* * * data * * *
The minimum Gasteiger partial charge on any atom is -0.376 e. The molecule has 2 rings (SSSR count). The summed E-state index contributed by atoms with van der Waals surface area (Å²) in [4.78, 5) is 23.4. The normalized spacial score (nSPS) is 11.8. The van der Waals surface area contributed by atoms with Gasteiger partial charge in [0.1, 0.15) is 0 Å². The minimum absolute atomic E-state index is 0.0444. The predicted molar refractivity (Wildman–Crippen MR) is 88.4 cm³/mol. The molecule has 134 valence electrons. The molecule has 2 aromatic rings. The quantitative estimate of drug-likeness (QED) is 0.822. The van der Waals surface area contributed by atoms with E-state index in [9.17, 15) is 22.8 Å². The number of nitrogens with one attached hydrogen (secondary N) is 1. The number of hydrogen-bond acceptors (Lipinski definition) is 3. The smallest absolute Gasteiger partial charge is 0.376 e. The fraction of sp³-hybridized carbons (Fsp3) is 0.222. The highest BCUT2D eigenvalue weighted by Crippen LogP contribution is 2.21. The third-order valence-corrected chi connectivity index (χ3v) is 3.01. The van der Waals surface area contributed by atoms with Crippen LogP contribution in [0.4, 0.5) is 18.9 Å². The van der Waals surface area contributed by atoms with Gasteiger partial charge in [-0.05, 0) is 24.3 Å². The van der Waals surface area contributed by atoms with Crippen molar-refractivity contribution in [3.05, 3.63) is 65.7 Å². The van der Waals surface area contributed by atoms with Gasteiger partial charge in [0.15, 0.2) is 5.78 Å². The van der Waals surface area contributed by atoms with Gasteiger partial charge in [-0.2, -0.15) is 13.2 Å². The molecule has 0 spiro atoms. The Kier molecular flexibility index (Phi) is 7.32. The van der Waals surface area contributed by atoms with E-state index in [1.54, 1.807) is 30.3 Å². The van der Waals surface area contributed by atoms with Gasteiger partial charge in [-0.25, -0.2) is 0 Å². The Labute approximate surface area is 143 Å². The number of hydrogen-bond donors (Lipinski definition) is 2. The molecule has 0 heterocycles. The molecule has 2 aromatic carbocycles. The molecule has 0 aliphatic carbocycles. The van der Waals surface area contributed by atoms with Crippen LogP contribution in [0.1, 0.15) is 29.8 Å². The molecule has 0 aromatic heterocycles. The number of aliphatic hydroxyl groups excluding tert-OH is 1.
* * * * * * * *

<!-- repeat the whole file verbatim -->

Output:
The minimum Gasteiger partial charge on any atom is -0.376 e. The molecule has 2 rings (SSSR count). The summed E-state index contributed by atoms with van der Waals surface area (Å²) in [4.78, 5) is 23.4. The normalized spacial score (nSPS) is 11.8. The van der Waals surface area contributed by atoms with Gasteiger partial charge in [0.1, 0.15) is 0 Å². The minimum absolute atomic E-state index is 0.0444. The predicted molar refractivity (Wildman–Crippen MR) is 88.4 cm³/mol. The molecule has 134 valence electrons. The molecule has 2 aromatic rings. The quantitative estimate of drug-likeness (QED) is 0.822. The van der Waals surface area contributed by atoms with E-state index in [9.17, 15) is 22.8 Å². The number of nitrogens with one attached hydrogen (secondary N) is 1. The number of hydrogen-bond acceptors (Lipinski definition) is 3. The smallest absolute Gasteiger partial charge is 0.376 e. The fraction of sp³-hybridized carbons (Fsp3) is 0.222. The highest BCUT2D eigenvalue weighted by Crippen LogP contribution is 2.21. The third-order valence-corrected chi connectivity index (χ3v) is 3.01. The van der Waals surface area contributed by atoms with Crippen LogP contribution in [0.4, 0.5) is 18.9 Å². The van der Waals surface area contributed by atoms with Gasteiger partial charge in [-0.05, 0) is 24.3 Å². The van der Waals surface area contributed by atoms with Crippen molar-refractivity contribution in [3.05, 3.63) is 65.7 Å². The van der Waals surface area contributed by atoms with Gasteiger partial charge in [0.15, 0.2) is 5.78 Å². The van der Waals surface area contributed by atoms with Gasteiger partial charge in [-0.2, -0.15) is 13.2 Å². The molecule has 0 spiro atoms. The Kier molecular flexibility index (Phi) is 7.32. The van der Waals surface area contributed by atoms with E-state index in [1.54, 1.807) is 30.3 Å². The van der Waals surface area contributed by atoms with Gasteiger partial charge in [-0.25, -0.2) is 0 Å². The Labute approximate surface area is 143 Å². The number of hydrogen-bond donors (Lipinski definition) is 2. The molecule has 0 heterocycles. The molecule has 2 aromatic carbocycles. The molecule has 0 aliphatic carbocycles. The van der Waals surface area contributed by atoms with Crippen LogP contribution in [0.1, 0.15) is 29.8 Å². The molecule has 0 aromatic heterocycles. The number of aliphatic hydroxyl groups excluding tert-OH is 1.